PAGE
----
In Pope John Paul II, the world has lost more than just the leader of the world’s estimated 3 billion Catholics. The pope’s death signals the end of one of the most remarkable reigns of any leader in the 20th century, and even into the 21st.
In 1978, when Polish cardinal Karol Wojtyla became Pope John Paul II, the world was in a large state of disarray. The United States had just finished its largely unsuccessful military battle against communism in Vietnam. Cambodia was invaded by Soviet influence, and then eventually the Soviet Union invaded Afghanistan. Soviet communism hegemony was spreading all across the Asian continent, and voices for freedom were at their lowest levels ever.
Precisely at this distressing moment, in steps the first non-Italian pope in over a hundred years, an accomplishment in itself. From the start of his 26-year papacy, ending communism in Asia and Eastern Europe became one of his chief objectives. His visit to his native Poland in 1979 inspired that country to turn to faith and spiritually gain power to defeat the influences of the Soviet empire. It is no coincidence that the tide began to turn after the pope exerted his spiritual influence.
John Paul II stands with Ronald Reagan and Margaret Thatcher in a triumvirate of great liberators of the decade in which communism came to a crashing defeat. The latter two used the influence of their positions in government to exert power on a more human level. But the pope demonstrated the influence that faith can have on mobilizing people to achieve a national goal, from the ordinary working person right up to government leaders.
The power of faith as used by John Paul II in the 1980’s stands in sharp contrast with how today’s Islamic militants use the same power. They use faith in some “God” to justify terrorism, barbarism, and general world chaos. John Paul II, on the other hand, used faith to help spread freedom across an entire part of the world that was a heartbeat from falling off the cliff of repressive communism.
Beyond his shining moment as a liberating voice for freedom, the achievements of John Paul II continue. Most notably, throughout his papacy, the pope refused to be swayed by liberal Catholics who feel the church should “adapt” its teachings to keep up with modern society. Among calls for women priests, allowing priests to marry, and allowing same-sex marriage, the pope remained steadfast in defending traditional church values against all three, even in his declining health.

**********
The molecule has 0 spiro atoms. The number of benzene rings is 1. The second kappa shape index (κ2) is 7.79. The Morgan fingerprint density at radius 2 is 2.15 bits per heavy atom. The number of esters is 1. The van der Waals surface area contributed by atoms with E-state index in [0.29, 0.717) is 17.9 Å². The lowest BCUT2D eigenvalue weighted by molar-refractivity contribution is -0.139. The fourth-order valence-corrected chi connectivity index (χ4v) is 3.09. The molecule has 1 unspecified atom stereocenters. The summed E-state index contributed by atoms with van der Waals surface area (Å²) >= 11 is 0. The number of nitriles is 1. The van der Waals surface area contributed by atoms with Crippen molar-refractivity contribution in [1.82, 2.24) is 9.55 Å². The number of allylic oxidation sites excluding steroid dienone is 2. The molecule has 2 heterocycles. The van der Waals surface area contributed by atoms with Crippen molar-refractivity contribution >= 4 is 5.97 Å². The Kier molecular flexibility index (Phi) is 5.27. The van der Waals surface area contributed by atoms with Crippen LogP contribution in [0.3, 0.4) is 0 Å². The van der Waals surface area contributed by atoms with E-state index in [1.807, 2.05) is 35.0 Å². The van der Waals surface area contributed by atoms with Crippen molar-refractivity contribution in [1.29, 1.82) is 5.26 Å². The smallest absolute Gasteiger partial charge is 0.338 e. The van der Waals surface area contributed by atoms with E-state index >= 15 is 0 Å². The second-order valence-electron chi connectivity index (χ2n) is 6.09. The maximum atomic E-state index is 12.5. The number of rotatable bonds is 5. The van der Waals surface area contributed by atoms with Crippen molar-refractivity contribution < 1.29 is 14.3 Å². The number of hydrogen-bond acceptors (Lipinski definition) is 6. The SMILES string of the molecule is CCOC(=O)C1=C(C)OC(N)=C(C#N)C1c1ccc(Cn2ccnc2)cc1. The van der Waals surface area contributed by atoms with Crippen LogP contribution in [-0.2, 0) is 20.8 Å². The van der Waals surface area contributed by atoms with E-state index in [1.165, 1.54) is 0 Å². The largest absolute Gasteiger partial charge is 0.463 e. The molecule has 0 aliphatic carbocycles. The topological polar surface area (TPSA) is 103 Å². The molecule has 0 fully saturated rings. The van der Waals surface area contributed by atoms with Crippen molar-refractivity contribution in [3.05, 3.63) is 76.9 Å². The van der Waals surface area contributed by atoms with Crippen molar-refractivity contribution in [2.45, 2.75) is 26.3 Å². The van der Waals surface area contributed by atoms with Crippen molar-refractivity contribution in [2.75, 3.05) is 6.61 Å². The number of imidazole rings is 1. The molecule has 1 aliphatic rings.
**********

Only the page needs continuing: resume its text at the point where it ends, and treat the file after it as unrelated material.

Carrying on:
I admired the pope’s staunch defense of the sanctity of life, without getting caught up in the latest fad – the “quality of life” debate. In my view, it is reprehensible for anyone who calls themselves Catholic to support abortion rights, except in the case of rape or incest, or the practice of euthanasia. Both just totally go against the basic tenets of Catholicism. The pope courageously stuck to this position. Those who immediately bring up the death penalty are simply changing the subject, to something that involves a totally different set of circumstances.
John Paul II also finished out his papacy with remarkable strength and courage. In the face of mounting speculation that he may resign from the media and others, the pope soldiered on despite a debilitating case of Parkinson ‘s disease and arthritis. Even when he couldn’t walk or speak at services in the past few years, his very presence and effort served as a form of inspiration for Catholics around the world.
The pope did disagree with political leaders, including President Bush, on some issues. Most notable was John Paul’s opposition to the US-led invasion of Iraq in March 2003. The pope did everything in his power to stop the invasion, fearing for the loss of life that would result. However, at that time I wondered why he was silent on the humanitarian atrocities being committed on a daily basis by Saddam Hussein.
John Paul II also had the misfortunate of being in charge at the height of the clergy sex abuse scandal here in America. The procedure of transferring abusive priests from parish to parish was a shocking black eye for the church, though most of the blame lies with local Cardinals and archbishops who oversaw this regrettable practice. But the pope could have taken more of an active role than he did in fixing the problem.
Nothing, however, can overshadow the extraordinary accomplishments of Pope John Paul II. As a pope, standing up for the highest ideals of the Catholic Church would be enough in most cases. But this great man took his duties a step further, partly due to the hand he was dealt. He will be missed for instilling the ideals of faith, freedom, and hope over half a continent at a time when they needed it most. The remarkable papacy of John Paul II will be hard to match, ever.